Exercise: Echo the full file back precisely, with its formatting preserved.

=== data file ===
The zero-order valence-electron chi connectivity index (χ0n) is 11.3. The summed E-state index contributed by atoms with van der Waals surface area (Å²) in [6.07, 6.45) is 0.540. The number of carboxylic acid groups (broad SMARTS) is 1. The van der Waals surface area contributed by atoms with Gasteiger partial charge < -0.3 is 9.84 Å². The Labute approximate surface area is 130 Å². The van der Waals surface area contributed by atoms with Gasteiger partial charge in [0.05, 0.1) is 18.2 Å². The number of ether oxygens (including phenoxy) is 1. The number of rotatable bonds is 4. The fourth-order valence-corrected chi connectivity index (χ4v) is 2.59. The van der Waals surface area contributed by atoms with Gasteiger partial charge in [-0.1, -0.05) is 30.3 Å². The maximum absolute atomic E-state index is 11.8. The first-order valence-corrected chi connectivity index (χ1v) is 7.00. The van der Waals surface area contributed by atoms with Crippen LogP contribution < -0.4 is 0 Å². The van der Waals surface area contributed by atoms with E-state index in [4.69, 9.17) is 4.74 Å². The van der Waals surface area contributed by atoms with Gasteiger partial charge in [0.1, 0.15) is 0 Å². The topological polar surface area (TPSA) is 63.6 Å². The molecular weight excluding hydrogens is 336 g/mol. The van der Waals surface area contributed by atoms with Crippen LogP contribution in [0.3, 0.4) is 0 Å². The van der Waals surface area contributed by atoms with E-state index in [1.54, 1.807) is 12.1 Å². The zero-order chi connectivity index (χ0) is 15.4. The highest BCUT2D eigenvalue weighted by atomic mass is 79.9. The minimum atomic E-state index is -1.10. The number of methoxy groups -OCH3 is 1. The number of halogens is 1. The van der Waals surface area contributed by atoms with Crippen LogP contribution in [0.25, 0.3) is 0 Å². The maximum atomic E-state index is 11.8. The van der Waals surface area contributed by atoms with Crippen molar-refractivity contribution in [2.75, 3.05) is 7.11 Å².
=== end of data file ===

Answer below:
The zero-order valence-electron chi connectivity index (χ0n) is 11.3. The summed E-state index contributed by atoms with van der Waals surface area (Å²) in [6.07, 6.45) is 0.540. The number of carboxylic acid groups (broad SMARTS) is 1. The van der Waals surface area contributed by atoms with Gasteiger partial charge < -0.3 is 9.84 Å². The Labute approximate surface area is 130 Å². The van der Waals surface area contributed by atoms with Gasteiger partial charge in [0.05, 0.1) is 18.2 Å². The number of ether oxygens (including phenoxy) is 1. The number of rotatable bonds is 4. The fourth-order valence-corrected chi connectivity index (χ4v) is 2.59. The van der Waals surface area contributed by atoms with Gasteiger partial charge in [-0.1, -0.05) is 30.3 Å². The maximum absolute atomic E-state index is 11.8. The first-order valence-corrected chi connectivity index (χ1v) is 7.00. The van der Waals surface area contributed by atoms with Crippen LogP contribution < -0.4 is 0 Å². The van der Waals surface area contributed by atoms with E-state index in [4.69, 9.17) is 4.74 Å². The van der Waals surface area contributed by atoms with Gasteiger partial charge in [0.1, 0.15) is 0 Å². The topological polar surface area (TPSA) is 63.6 Å². The molecular weight excluding hydrogens is 336 g/mol. The van der Waals surface area contributed by atoms with Crippen LogP contribution in [0.3, 0.4) is 0 Å². The van der Waals surface area contributed by atoms with E-state index in [1.54, 1.807) is 12.1 Å². The zero-order chi connectivity index (χ0) is 15.4. The highest BCUT2D eigenvalue weighted by atomic mass is 79.9. The minimum atomic E-state index is -1.10. The number of methoxy groups -OCH3 is 1. The number of halogens is 1. The van der Waals surface area contributed by atoms with Crippen LogP contribution in [0.25, 0.3) is 0 Å². The maximum atomic E-state index is 11.8. The van der Waals surface area contributed by atoms with Crippen molar-refractivity contribution in [2.75, 3.05) is 7.11 Å².